The European Film Awards seek to showcase the very best of European cinema. Like 2020, this year’s mostly virtual ceremony – with only the nominees present – was beamed live from Berlin.
2021’s competition was especially strong. Established directors and those new to the industry went head to head, and as always there was wide diversity of film genres. Thrillers, comedy and documentaries from across the continent were all awarded – underlining the vitality and richness of European cinema.
Quo Vadis, Aida? takes best picture
The big winner of the evening was Quo Vadis, Aida? by Bosnian director Jasmila Žbanić. The film won three awards including the top prize for Best Film and Best Director.
“I would like to thank you women of Srebrenica, who are the strongest voices of peace in Europe today, after such a tragedy in which they lost their sons, husbands, and all the male members of their families, they still advocate for life together.”
The film painfully revisits the 1995 Srebrenica massacre, in which more than 8,000 unarmed Bosnian Muslims sheltering in a so-called UN “safe area” were slaughtered. The story is seen through the eyes of Aida, a translator. Actress Jasna Đuričić delivers an agonisingly powerful performance.
Elsewhere, the Best Actor award went to Anthony Hopkins for his superb turn in The Father. Florian Zeller’s Oscar winning-movie also took the Best Screenplay Award.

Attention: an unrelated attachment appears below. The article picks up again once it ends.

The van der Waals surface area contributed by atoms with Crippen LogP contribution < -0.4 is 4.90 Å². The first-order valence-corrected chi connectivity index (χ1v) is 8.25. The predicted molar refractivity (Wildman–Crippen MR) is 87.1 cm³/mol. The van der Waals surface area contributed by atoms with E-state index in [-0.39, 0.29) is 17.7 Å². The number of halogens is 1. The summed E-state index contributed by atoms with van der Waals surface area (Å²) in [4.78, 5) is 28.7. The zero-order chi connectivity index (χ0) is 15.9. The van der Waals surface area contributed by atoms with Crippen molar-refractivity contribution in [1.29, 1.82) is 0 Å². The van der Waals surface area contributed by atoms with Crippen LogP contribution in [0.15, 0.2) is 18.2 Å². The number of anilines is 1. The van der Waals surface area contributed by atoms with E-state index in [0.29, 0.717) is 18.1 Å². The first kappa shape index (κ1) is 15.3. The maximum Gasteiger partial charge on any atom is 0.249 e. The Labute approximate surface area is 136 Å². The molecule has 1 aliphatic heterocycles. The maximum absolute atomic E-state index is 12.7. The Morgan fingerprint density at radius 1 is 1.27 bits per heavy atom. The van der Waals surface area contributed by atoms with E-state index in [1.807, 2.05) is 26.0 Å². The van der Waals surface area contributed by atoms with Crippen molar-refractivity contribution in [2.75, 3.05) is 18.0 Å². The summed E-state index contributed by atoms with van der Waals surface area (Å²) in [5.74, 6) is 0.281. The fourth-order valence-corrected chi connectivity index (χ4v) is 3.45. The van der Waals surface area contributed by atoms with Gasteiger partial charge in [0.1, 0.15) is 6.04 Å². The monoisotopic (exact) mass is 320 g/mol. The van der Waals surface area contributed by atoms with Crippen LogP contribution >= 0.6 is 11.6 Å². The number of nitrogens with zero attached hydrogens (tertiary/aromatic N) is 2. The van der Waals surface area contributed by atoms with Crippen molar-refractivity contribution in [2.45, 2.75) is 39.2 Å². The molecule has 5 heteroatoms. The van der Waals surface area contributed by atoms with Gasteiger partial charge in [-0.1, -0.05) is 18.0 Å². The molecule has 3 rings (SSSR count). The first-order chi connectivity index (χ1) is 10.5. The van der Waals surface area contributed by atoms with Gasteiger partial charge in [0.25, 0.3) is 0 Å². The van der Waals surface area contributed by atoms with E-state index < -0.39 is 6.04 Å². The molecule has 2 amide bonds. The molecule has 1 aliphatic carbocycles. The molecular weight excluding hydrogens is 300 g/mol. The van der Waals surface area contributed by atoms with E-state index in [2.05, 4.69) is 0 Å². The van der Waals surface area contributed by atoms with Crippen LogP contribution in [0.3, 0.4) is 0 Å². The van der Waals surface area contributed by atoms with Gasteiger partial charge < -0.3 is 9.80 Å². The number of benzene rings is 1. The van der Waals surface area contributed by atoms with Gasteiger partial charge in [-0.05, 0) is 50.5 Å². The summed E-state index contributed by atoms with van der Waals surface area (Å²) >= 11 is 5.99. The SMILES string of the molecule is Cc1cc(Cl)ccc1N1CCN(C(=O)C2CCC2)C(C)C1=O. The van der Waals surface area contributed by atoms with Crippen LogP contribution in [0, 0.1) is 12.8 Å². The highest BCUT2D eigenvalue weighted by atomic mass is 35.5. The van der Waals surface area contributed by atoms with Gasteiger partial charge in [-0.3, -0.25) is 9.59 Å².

A remarkable refugee story
Flee, by the French-Danish Director Jonas Poher Rasmussen, was another big winner. It scooped the Best Documentary and Best Animated Film awards. Based on a true story, it tells the tale of a gay child who flees Afghanistan in the late 1980s. Thirty years later in Denmark, he shares his hidden past with his best friend.
On receiving the award, Rasmussen paid tribute to his friend, known in the film as Amin: “I want to thank Amin, my friend, thank you for trusting, for your generosity and your courage – thank you so much.”
Steve McQueen honoured
For only the second time, the European Film Academy also handed out a European Innovative Storytelling Award. That went to British director Steve McQueen for his five-film anthology, Small Axe, about life in London’s African-Caribbean community between 1969 and 1982.
Upon receiving his award, McQueen dedicated it to the survivors of the Grenfell Tower fire disaster.
“Small Axe is about us, it’s about a community, it’s about coming together, banding together, to make change. And for me this award, I want to dedicate it to the survivors of Grenfell, and the people who fell during the Grenfell tragedy in London a few years back.”
Finally, two other directors were honoured for their contributions to cinema, including Danish director Susanne Bier. She was handed the European Achievement in World Cinema award. The other filmmaker honoured, was pioneering Hungarian director Márta Mészáros. The 90-year-old, whose six decade career encompasses gender-focused documentaries and New Wave films, won a lifetime achievement award.
The Academy have said next year’s event will take place in the city of Lucerne, in Switzerland.